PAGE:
Revealing the Thunderbird … one photo at a time | SierraSun.com

Revealing the Thunderbird … one photo at a time

Kyle Magin,
Sun News Service

Courtesy photo

Bill Watson received a letter and a bound album in January that surprised him.

Photos of the historic Thunderbird Lodge found its way to Watson, with pictures predating anything the lodge had on file. In fact, the pictures predated the Thunderbird itself, showing the 1930s construction of the East Shore lodge.

The photos came courtesy of Scott Rayer, a Henderson, Nev. man who saw a story about the Thunderbird on a local TV station.

Rayer’s mother, Jacqueline Emeriaud Rayer, was a niece to George and Elia Whittell, the lodge’s builders and first inhabitants.

According to Rayer’s e-mail correspondence with Watson, Jacqueline was basically indentured to the Whittells. Rayer said that in exchange for room and board and medical care, Jacqueline was Elia Whittell’s personal maid, tending to her needs from the age of 13 in 1933 until Jacqueline married in 1947.

Rayer relays in his correspondence that Jacqueline was sent to America from her native France to live with the Whittells after an accident resulting in a broken leg for her. Jacqueline’s mother, Marie Paschal, a sister to Elia Whittell, apparently sent young Jacqueline to live with the Whittells since they helped to pay for surgeries after she broke her leg.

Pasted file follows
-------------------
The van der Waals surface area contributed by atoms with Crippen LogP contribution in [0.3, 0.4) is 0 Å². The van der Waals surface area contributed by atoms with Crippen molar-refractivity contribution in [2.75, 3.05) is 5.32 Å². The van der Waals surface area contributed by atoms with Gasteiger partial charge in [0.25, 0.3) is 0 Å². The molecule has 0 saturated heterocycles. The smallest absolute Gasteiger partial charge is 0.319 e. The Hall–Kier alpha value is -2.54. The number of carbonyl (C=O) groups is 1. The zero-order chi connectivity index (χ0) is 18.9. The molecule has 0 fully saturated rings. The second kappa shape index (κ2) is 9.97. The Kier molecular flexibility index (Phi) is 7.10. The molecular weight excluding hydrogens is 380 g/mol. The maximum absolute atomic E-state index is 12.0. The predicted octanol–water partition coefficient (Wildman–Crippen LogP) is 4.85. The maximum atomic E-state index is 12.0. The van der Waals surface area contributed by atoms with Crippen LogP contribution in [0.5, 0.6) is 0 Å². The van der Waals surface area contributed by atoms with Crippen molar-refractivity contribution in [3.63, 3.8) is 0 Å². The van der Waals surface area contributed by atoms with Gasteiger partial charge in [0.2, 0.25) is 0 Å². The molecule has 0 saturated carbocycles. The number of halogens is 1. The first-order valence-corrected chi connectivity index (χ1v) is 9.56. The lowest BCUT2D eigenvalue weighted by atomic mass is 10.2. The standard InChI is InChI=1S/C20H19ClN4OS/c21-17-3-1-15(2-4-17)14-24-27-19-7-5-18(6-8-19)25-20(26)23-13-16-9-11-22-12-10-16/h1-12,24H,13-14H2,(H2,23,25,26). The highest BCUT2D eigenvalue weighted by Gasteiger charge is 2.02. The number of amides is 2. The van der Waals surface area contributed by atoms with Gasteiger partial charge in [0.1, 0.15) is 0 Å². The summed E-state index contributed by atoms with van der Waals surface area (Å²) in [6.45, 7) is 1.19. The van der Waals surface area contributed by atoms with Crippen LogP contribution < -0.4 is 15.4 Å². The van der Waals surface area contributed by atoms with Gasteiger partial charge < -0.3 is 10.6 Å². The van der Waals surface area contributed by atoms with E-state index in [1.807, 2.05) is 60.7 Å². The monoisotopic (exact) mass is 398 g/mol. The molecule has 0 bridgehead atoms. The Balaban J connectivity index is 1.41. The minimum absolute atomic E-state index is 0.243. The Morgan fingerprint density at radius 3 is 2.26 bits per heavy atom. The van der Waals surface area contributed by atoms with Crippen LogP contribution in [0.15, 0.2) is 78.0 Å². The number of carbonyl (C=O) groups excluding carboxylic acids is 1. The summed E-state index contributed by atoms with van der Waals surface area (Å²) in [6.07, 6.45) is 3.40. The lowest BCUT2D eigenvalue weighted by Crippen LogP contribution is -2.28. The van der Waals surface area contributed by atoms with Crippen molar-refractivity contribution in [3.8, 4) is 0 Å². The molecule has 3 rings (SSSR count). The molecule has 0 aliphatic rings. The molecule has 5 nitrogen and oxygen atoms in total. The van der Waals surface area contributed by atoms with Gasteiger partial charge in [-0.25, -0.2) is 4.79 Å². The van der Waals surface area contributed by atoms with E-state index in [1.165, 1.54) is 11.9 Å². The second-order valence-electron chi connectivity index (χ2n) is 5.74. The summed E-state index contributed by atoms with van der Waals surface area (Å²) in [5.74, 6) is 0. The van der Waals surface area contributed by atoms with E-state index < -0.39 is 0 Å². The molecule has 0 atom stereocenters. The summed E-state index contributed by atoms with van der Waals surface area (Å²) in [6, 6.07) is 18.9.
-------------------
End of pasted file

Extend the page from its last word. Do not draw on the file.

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From this, Rayer conjectures his mother was in effect indentured to the Whittells.

“Jacqueline was at the ‘beck and call’ for Elia during most of her stay with the Whittells,” Rayer says in the e-mail.

This later led to tension between Elia and Jacqueline, and Rayer said that after an argument shortly following Jacqueline’s marriage to his father, the two never spoke again.

Rayer received the album after his mother died in 2003 and meant to dispose of it.

Thankfully, said Watson, he didn’t. His gift to the lodge is delivering vital clues about the people who lived in Lake Tahoe’s castle and even clues about its early construction.

As curator of the Thunderbird Lodge and head of the Thunderbird Lodge Preservation Society, Watson said he was thrilled with the find.